“He (God)…will assemble the outcasts of Israel, and gather together the dispersed of Judah from the four corners of the earth.”
The word “dispersed” is used for the people of Judah, but “outcasts” is used for the people of Israel. The ten northern tribes were driven away to a land rather than “dispersed”. The main body must have gone to a country far away from Israel.
There is strong evidence of an ancient Israeli presence in Afghanistan, Kashmir, India, and China. According to a Chinese historical book, there were Israelites who had the custom of circumcision in the time of the second century B.C.E. in China. The ten tribes of Israel must have moved to east passing these countries. We cannot say there is no possibility that the main body of the Ten Tribes of Israel came far away to Japan.
In ancient times, some people moved to Japan from China, some people also came from Russia, and some people from South-East Asia. Most of them were of Mongoloid stock. Among them, there is a possibility that the main body of the Ten Lost Tribes of Israel also came to Japan.
I don’t believe that the Japanese religion called Shinto and all of its customs came from the southern kingdom Jews. But, if the Lost Tribes came to Japan in early history, it is understandable that their religion and customs would have a strong influence on Japan. According to the research of Dr. Kawamorita, there appears God’s holy name “Yahweh” many times in ancient Japanese folk songs. The Jews of Judah do not use His name, because they quit pronouncing His name from the third century B.C.E.. But the people of Israel continued to pronounce His name.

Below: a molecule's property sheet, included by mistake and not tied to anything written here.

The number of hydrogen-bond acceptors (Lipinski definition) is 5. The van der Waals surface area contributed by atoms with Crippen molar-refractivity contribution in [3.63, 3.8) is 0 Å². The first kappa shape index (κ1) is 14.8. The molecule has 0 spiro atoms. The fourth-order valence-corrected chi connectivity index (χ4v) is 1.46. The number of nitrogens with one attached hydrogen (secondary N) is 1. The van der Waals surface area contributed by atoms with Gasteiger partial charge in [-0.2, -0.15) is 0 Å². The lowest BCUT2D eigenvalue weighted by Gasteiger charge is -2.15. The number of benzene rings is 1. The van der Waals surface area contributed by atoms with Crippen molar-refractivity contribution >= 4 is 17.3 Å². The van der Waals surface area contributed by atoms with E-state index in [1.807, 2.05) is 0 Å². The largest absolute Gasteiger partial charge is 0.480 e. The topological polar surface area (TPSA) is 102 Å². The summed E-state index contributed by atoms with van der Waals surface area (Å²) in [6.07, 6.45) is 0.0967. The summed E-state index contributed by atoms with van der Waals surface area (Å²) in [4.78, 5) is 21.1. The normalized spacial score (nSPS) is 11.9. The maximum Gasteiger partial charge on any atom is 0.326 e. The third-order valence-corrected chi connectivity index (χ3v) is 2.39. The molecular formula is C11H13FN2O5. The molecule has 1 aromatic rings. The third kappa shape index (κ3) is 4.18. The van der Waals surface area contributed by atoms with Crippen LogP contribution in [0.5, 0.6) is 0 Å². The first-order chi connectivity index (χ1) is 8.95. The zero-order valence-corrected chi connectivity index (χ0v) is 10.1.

The formal name for the Emperor “Jinmu,” the first Emperor of Japan, is “Kamu-yamato-iware-biko-sumera-mikoto.” Joseph Eidelberg says that it can be interpreted in Hebrew as “The king of Samaria, the noble founder of the Hebrew nation of Yahweh.” This is not to mean that “Jinmu” himself is really the founder of the Hebrew nation, but the memory of the Hebrew nation might have come into the legend of the Japanese first Emperor “Jinmu.”